How much was the ransom? God’s justice did not require an exact equivalent man-for-man sacrifice between the First Adam and Jesus, the Second Adam. God’s gift required more.
Reducing Jesus Christ to a mere man and nothing more is, among other things, essential to the Jehovah's Witnesses’ religious philosophy. They do this in part by arguing that God’s law requires a strictly equivalent human ransom (Jesus) to compensate for Adam’s sin of disobedience, restore the balance and reinstate the right to perfect human life on earth. Their rationale, however, is flawed for numerous reasons. The Jehovah's Witnesses write:
One of the main reasons why Jesus came to earth also has a direct bearing on the Trinity. The Bible states: “There is one God, and one mediator between God and men, a man, Christ Jesus, who gave himself a corresponding ransom for all” (1 Timothy 2:5,6).
Jesus, no more and no less than a perfect human, became a ransom that compensated exactly for what Adam lost - the right to perfect human life on earth. So Jesus could rightly be called “the last Adam” by the apostle Paul, who said in the same context: “Just as in Adam all are dying, so also in the Christ all will be made alive.” (1 Corinthians 15:22, 45) The perfect human life of Jesus was the “corresponding ransom” required by divine justice - no more, no less. A basic principle even of human justice is that the price paid should fit the wrong committed.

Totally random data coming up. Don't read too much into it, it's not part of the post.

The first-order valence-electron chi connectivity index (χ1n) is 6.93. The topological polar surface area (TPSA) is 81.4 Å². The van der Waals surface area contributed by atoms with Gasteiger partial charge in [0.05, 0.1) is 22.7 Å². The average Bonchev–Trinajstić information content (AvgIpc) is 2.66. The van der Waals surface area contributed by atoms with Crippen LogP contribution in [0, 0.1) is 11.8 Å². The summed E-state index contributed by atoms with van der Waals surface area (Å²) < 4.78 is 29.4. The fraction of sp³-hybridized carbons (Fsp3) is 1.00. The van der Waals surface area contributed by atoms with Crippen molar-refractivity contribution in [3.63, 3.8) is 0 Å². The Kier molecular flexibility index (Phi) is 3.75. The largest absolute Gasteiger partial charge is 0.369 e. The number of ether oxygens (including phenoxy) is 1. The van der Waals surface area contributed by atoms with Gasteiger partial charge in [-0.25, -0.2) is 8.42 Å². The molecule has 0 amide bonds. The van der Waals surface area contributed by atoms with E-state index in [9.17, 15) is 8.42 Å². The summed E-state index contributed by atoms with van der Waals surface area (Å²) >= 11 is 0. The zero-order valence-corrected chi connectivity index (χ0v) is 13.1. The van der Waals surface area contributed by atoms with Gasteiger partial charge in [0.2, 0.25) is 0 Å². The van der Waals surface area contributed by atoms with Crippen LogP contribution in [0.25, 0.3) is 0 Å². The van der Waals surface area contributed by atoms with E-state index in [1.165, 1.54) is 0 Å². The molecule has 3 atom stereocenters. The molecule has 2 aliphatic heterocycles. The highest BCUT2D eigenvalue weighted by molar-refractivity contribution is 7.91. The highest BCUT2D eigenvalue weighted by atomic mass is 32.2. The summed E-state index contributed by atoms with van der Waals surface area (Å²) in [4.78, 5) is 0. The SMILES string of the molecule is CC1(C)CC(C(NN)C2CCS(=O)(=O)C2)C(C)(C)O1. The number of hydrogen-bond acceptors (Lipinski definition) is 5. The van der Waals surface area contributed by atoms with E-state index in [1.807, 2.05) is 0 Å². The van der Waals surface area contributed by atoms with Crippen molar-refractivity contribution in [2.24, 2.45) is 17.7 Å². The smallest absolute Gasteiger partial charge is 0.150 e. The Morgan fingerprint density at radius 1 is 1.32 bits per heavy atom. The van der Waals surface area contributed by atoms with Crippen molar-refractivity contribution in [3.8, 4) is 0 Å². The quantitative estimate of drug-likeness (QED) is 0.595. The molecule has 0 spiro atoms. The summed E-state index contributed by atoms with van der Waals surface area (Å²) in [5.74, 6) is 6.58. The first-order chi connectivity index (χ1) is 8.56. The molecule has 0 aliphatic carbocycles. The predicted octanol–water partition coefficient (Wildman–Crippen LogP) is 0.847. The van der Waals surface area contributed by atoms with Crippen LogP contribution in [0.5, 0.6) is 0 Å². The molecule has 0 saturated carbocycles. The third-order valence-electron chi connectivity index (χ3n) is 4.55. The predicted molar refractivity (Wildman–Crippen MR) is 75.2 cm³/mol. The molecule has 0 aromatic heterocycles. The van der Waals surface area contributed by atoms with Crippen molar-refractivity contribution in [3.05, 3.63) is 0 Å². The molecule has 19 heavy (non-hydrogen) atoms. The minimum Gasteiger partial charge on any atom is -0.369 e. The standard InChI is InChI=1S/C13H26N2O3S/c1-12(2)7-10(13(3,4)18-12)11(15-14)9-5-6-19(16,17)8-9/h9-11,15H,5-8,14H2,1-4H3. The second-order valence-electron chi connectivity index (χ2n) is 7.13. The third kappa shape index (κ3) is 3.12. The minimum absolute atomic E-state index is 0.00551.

If Jesus, however, were part of a Godhead, the ransom price would have been infinitely higher than what God’s own law required. (Exodus 21:23-25; Leviticus 24:19-21) It was only a perfect human, Adam, who sinned in Eden, not God. So the ransom, to be truly in line with God’s justice, had to be strictly an equivalent - a perfect human, “the last Adam.” (Should You Believe, Chapter 6)
The Jehovah's Witnesses are greatly mistaken. First, a literal translation of 1 Timothy 2:6 states that Christ Jesus gave “…Himself a ransom on behalf of all” (Green's Literal Translation, NAB, RSV). There is no mention that this ransom was “corresponding” and the Jehovah's Witnesses’ insertion of this word leaves an improper impression of exact equivalency - one human for another mirrored human, no more.
Secondly, the Jehovah's Witnesses erroneously teach that God’s justice necessitates an exact human-for-human match, quoting Exodus 21:23-25 and Leviticus 24:19-21, the old Mosaic Law, a pre-Christian standard of justice requiring an eye for an eye and a tooth for a tooth as just punishment. But Christians are not subject to the Mosaic Law, and the Jehovah‘s Witnesses know this. Jesus nailed the Law to the cross and specifically rejected this “eye for an eye” standard of justice at Matthew 5:38, 39:
You have heard that it was said, ‘an eye for an eye and a tooth for a tooth.’ But I say to you, Do not resist one who is evil. But if any one strikes you on the right cheek, turn to him the other also;…